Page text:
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Subject:  Too many studies, too little execution Date:  10/8/2008  6:56 PM
Author:  NuclearElvis Number:  36 of 43

Electric cars should already be the norm, should have been mass-produced years ago. The Toyota Prius is transitioning to a plug-in hybrid, and perhaps all this battery/recharging research will push Toyota closer to a mass-produced electric vehicle.

Ford is the most disappointing, with no real motivation to make the Escape hybrid into a plug-in variety. Instead, Ford will "study" the Escape plug-in at some spot in the country and get back to us later. The Mercury Mariner hybrid falls in line with its twin, so nothing doing there either. Again, if they go plug-in, the R&D and user feedback starts to build data toward improving tech, features, and the life of batteries, which then leads to more effective electric cars later.

GM's Volt is a Series Hybrid, but the buyers on the list for purchase are leaving in droves, after GM changed the exterior style of the vehicle. That was a dumb move -- give the customers what they wanted, and make a more family friendly version later, but GM instead has gone Vanilla on this one. GM's studies have run their course, but an all-electric vehicle still isn't going toward mass-production.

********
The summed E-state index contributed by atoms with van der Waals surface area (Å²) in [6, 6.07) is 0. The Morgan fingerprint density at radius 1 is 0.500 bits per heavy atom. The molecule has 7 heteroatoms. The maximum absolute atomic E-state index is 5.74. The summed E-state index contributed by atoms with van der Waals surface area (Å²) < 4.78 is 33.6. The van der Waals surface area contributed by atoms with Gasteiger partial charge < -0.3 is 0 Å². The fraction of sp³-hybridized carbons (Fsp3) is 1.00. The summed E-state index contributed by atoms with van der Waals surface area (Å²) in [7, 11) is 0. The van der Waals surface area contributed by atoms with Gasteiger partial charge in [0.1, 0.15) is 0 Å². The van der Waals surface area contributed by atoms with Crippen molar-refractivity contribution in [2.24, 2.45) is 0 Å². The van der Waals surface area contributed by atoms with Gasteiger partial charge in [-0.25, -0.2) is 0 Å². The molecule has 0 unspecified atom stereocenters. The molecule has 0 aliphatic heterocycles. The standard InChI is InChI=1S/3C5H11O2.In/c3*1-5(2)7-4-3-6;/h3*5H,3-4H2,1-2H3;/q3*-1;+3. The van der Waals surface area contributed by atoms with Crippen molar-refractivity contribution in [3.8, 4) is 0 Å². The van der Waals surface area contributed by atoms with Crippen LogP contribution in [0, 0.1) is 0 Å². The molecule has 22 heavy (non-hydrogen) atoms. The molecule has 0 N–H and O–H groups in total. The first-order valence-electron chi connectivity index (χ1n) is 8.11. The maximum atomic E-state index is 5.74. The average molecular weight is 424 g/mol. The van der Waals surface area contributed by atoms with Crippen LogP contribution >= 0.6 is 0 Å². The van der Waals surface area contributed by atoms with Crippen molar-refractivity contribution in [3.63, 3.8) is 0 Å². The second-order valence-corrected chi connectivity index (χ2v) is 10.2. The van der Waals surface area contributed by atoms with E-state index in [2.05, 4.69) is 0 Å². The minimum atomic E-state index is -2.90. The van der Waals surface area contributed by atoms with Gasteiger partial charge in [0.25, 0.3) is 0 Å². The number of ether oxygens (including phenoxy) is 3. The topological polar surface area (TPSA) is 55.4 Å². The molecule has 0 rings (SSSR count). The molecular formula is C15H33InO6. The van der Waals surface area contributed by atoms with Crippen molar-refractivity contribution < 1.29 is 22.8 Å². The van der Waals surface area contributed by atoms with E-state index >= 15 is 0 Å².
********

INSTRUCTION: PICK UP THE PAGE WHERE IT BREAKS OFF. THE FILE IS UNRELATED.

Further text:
At this point, the public is tired of studies. We need action, execution of a plan. Planning at some point needs to leave the blueprints and physically get moving. I think there's two reasons that studies will stop, and electric vehicle mass-production will start:
1. Government intervention to force development, in trade for a future bailout for the big automakers (Ford, GM, Chrysler).
2. Non-Big 3 U.S. automakers show not only success with electric vehicle sales, but show measurable theft of market share from the Big 3. No way to know yet if Phoenix Motorcars or some of the others can do this well, but we'll see in time.

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